By COLlive reporter
Prince Charles will be one of the many world leaders and dignitaries visiting Isreal this week to participate in the World Holocaust Forum in Jerusalem to commemorate the 75th anniversary of the liberation of Auschwitz.
The prince’s own friendship with the Jewish community and his commitment to fighting anti-Semitism was evident last month when he hosted a reception celebrating the Jewish community at Buckingham Palace.
“In every walk of life, in every field of endeavor, our nation could have had no more generous citizens, and no more faithful friends,” he told participants, adding that it was an opportunity “to say thank you, albeit in a small way, for all that you do, and have done, across the country, in major national and international institutions, and in local communities the length and breadth of the land.”
He said that the connection between the Crown and the Jewish community is “something special and precious,” mentioning the weekly prayers that are said in synagogues across Britain each Shabbos for his family.
He said he was “immensely proud” that his grandmother, Princess Alice of Greece, is buried in Jerusalem, on the Mount of Olives.
“She is counted one of the Righteous among the Nations for her actions in 1943 when, in Nazi-occupied Athens, she saved a Jewish family by taking them into her home and hiding them,” he noted.
He recalled how his father, while spending a year in school in Germany in 1933, helped an older schoolboy who had been identified as a Jew and was badly mistreated by other boys. “His act of compassion is a source of great pride and inspiration to me,” he stated.
“In my own small way, I have sought to recognize the contribution of the Jewish community by various means, whether in attending or hosting receptions for the Kindertransport Association, or for Holocaust survivors, or attending events for the National Holocaust Memorial Day Trust, of which I am Patron, or helping to build a Jewish Community Centre in Krakow – where I was privileged to fix a mezuzah to the doorpost – or in agreeing without a moment’s hesitation to become Patron of World Jewish Relief,” he said.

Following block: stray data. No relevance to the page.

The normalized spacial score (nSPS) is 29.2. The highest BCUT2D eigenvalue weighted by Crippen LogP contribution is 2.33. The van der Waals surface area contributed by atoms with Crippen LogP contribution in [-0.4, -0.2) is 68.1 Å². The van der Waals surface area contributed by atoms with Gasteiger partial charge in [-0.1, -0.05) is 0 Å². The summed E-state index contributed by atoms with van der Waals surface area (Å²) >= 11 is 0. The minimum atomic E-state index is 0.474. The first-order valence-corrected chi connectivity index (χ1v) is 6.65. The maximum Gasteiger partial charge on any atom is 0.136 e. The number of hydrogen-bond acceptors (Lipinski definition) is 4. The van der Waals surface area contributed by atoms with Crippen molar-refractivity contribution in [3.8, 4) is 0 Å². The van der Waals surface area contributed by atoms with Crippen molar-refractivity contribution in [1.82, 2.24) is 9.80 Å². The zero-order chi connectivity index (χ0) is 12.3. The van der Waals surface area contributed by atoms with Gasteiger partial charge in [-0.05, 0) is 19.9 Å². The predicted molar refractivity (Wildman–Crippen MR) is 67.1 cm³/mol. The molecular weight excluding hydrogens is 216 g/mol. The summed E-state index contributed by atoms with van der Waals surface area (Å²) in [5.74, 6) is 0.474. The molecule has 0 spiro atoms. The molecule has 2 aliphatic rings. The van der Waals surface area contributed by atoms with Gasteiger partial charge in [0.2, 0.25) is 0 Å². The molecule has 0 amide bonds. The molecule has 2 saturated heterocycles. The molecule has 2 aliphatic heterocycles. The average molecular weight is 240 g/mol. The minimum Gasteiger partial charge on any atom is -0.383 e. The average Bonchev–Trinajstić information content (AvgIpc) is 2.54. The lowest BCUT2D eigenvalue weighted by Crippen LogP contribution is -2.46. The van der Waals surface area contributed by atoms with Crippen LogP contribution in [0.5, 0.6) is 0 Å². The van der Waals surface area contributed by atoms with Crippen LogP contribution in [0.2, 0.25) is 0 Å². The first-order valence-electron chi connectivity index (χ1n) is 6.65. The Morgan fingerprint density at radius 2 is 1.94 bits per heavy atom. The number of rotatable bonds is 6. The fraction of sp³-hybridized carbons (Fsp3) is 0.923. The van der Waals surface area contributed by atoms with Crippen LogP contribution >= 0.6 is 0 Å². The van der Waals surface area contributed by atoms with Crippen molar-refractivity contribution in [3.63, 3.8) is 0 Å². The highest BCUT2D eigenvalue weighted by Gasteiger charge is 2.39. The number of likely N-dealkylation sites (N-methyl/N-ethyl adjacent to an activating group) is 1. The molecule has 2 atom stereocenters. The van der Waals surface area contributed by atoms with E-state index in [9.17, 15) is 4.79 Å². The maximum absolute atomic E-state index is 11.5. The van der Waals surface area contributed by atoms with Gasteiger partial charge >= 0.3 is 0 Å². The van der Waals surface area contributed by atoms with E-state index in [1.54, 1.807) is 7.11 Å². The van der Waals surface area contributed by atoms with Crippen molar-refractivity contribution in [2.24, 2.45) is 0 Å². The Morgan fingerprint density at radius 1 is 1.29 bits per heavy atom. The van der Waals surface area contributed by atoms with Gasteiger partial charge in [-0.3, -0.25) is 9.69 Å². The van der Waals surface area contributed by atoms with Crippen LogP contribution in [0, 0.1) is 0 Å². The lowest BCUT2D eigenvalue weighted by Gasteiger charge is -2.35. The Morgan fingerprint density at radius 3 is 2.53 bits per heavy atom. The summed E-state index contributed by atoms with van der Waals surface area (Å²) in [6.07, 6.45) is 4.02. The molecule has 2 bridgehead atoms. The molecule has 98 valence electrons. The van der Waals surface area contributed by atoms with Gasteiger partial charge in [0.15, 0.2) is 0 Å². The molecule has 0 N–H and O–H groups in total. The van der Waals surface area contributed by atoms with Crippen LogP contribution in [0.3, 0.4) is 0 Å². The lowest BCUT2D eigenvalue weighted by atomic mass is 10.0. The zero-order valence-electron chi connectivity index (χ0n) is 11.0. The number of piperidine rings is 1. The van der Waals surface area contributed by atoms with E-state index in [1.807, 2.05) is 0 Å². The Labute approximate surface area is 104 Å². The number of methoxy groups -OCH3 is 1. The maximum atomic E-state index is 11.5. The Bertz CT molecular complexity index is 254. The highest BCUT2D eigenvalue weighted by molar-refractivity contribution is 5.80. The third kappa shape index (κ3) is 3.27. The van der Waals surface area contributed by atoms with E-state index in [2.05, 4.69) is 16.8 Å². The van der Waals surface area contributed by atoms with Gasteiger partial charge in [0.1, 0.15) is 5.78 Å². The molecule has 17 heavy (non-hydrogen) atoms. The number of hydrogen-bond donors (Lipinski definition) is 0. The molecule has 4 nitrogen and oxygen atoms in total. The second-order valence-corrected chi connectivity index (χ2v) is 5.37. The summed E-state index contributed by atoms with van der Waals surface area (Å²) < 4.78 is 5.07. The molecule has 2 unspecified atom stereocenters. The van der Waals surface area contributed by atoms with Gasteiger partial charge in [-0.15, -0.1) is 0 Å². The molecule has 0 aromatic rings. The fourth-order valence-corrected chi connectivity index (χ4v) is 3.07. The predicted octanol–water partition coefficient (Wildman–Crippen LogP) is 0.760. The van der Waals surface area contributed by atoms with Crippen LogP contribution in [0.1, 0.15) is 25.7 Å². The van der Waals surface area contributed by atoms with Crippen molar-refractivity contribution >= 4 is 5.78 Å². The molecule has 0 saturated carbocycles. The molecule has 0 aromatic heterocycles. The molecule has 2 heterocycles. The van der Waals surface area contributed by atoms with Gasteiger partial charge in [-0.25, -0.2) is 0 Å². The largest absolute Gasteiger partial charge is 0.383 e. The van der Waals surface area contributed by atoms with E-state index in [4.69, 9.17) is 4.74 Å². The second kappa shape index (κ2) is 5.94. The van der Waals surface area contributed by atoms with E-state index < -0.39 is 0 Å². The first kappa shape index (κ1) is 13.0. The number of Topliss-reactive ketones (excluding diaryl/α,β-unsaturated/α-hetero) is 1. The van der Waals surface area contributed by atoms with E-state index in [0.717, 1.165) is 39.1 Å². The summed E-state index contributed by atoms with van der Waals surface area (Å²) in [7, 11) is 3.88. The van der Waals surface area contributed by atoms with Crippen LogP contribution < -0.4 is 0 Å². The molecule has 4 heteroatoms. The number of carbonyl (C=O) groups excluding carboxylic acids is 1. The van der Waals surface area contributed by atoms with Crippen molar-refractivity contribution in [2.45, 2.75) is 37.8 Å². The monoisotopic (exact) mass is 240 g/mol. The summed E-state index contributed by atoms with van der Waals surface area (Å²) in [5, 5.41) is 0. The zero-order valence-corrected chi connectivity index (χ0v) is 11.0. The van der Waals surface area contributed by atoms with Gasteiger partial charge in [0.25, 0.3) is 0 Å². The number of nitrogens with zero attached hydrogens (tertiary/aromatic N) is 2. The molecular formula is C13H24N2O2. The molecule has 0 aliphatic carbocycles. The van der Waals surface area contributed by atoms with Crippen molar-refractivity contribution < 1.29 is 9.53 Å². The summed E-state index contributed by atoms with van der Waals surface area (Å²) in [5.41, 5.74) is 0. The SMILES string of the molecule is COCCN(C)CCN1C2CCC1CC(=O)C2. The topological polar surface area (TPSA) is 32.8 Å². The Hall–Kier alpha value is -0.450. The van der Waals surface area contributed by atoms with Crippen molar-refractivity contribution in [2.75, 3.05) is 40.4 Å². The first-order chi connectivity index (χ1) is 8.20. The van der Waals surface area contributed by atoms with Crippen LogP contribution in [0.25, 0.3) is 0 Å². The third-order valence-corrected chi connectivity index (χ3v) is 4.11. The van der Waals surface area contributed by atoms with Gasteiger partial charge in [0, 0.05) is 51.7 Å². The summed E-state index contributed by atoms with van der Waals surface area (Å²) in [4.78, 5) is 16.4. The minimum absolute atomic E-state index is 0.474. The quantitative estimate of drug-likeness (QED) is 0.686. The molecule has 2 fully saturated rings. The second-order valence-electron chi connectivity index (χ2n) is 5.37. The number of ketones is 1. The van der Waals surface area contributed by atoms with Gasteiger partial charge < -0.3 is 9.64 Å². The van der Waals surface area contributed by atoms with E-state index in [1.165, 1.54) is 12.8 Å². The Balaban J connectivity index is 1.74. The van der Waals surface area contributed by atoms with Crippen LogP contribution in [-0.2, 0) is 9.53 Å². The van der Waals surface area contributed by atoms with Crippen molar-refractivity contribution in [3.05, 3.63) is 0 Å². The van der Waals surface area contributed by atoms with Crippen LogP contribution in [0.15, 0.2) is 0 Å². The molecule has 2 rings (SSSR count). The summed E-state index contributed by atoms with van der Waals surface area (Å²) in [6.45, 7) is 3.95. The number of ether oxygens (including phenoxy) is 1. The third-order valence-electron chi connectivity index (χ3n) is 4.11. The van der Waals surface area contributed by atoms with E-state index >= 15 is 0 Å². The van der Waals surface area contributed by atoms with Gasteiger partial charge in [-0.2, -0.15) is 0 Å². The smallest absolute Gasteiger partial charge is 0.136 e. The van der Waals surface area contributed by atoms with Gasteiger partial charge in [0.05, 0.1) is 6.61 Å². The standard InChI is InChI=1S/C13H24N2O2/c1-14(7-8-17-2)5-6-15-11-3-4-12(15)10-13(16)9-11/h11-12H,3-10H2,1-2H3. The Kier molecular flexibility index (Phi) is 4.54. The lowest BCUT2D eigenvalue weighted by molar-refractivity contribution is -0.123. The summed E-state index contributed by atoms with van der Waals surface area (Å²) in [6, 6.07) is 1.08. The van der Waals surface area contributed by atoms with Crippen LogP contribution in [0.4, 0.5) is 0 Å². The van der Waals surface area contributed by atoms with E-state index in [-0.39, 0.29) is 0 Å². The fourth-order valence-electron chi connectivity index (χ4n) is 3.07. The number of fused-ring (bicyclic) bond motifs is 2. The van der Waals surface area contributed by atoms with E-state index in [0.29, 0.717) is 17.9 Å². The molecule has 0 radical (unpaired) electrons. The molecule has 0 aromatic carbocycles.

Following his remarks, Prince Charles spoke to the honored participants. One of the guests introduced to him was Rabbi Bentzi Sudak, Shliach of Chabad-Lubavitch UK. He is the son of the late Head Shliach Rabbi Nachman Sudak, who in 2001 has received the Order of the British Empire from Queen Elizabeth.
Prince Charles asked about Chabad and “what does it stand for.”
Rabbi Sudak replied, “We aim to inspire each person to realize their unique purpose in the world. For Jewish people, that is through connecting to their heritage.”
Rabbi Sudak then quoted Britain’s former Chief Rabbi Jonathan Sacks that Chabad seeks out fellow Jews to embrace them in love, just as in the past they were hunted down in hate.
Rabbi Sudak, who was celebrating his birthday on the day of the reception, went on to give a blessing to the prince, her majesty the Queen, and the royal family.
“He was surprised that on a birthday, the person who has the birthday was wishing the other person well,” Rabbi Sudak told COLlive.com. “In general, it’s the other way around – one usually receives good wishes on your birthday.”
Seeing the prince’s reaction, Rabbi Sudak explained the concept of “mazalo gover” mentioned in Talmud Yerushalmi, that a person’s luck increases on his birth date. The power to bless others is potent on that day.
“He liked the idea,” Rabbi Sudak noted.
Very impressive to be able to think on your feet and have something meaningful to say. It’s not my birthday but I wish you well.
Rabbi Bentzi Sudak is full of amazing knowledge of chassidus and chabad history.